For editing while on the road, the Epson storage viewers are indispensable. The screens are four inches wide, making it easy to see the image versus how it would be on the camera’s LCD. There is a zoom button to check for detail and sharpness.

An added bonus is being able to store a folder that contains portfolio shots in your Epson. Before the iPad, the Epson held my portfolio of 12 signature shots, and allowed me to take it to every place I went. Why is this important? If an opportunity arises for you to show someone work and they hire you, you’re ready with the portfolio if they ask.

These are just two backup solutions when on the road, that worked for me. What's worked for you?

About Author

Aloha Lavina is an Asia based photographer and writer whose photographs and writing have appeared in CNNTravel, Canon PhotoYou Magazine, Seventeen magazine, The Korea Times, and several books. You can see her work at her website and follow her on her blog.

If your are a big shooter with heavy files and a few dollars to spare, grab yourself a solid state laptop like the Mac Air or Samsung. My Samsung is lighter than the iPad, not much bigger, I have CS5 loaded and do some preliminary editing in the spare moments when I’m not shooting, it has 64G of space and 4g of RAM so with a backup portable hard drive I can go for quite some time without running short. It tucks neatly into my camera bag and doesn’t break my back. There are quite a few brands and models like this on the market so if you are taking things seriously you might consider the option.

When the Belkin iPod adapter came out in 2003 I used that to store images on my 4GB Gen 2 iPod and it worked a treat.

On a recent trip to Greece when we shot about 200GB of photos, the MacBook Air was a godsend. On an earlier trip to Spain, we shot about 50GB and saved it to the iPad, which was lucky because the camera was stolen but we had already backed up most of the images.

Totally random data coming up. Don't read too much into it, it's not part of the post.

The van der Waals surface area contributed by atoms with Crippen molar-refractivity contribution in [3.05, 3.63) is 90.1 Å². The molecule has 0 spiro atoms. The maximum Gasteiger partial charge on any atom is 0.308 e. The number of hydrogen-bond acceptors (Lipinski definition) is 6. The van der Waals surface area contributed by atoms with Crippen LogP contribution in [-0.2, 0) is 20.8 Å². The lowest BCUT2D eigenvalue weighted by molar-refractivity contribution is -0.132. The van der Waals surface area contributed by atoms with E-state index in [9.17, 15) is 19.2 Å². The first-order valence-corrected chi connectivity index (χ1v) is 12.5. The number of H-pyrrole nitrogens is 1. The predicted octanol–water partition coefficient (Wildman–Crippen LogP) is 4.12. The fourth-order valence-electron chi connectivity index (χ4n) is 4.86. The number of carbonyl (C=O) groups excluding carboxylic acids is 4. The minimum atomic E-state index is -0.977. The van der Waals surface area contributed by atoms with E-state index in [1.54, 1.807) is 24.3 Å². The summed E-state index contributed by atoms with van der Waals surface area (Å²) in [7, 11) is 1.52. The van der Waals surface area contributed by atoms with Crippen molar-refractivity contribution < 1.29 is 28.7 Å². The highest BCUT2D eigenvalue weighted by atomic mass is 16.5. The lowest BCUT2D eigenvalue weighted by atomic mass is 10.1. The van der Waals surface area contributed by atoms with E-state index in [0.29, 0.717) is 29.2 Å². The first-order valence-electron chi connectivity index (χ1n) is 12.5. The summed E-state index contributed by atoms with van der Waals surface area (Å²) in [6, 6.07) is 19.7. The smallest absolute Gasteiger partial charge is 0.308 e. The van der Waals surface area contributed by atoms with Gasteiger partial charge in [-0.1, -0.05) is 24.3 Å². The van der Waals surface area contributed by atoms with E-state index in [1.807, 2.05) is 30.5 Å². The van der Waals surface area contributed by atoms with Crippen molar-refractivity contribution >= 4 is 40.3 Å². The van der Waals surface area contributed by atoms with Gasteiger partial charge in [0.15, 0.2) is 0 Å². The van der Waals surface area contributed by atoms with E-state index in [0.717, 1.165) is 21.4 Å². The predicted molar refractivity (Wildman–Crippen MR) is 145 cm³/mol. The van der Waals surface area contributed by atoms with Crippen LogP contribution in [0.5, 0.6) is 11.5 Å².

Online storage just makes no sense in most instances because the bandwidth just isn’t there in most parts of the world or is too expensive. It’s really only any good if you’re backing up a few, selected images but who wants to spend their holidays processing images?

Otherwise, consider an image tank. But whatever you do, backup, backup, backup.

there are so many different approaches to this and like so many things it is personal taste and dependent on where and for how long you are traveling. for me the one thing that remains constant is don’t keep everything together

I use a combination of Dropbox and an automated task on my home PC to pull the synch’d files onto a 2TB attached drive at home….freeing up Dropbox for the next batch.

I take a small notebook travelling with me and when there is an Internet connection (eg. Hotel), leave it running overnight.

Alternatively, create a VPN connection to your home PC (logmein) and FTP server, and upload your photos that way.

I did this for a 6 month world trip. Took 10k photos and sent them all home that way.

List me as another Dropbox supporter. Portable storage and laptops are pretty cheap nowadays, but with Dropbox you can access the files from anywhere that you have internet connectivity.

it sure beats the “old days” of having to email files to yourself!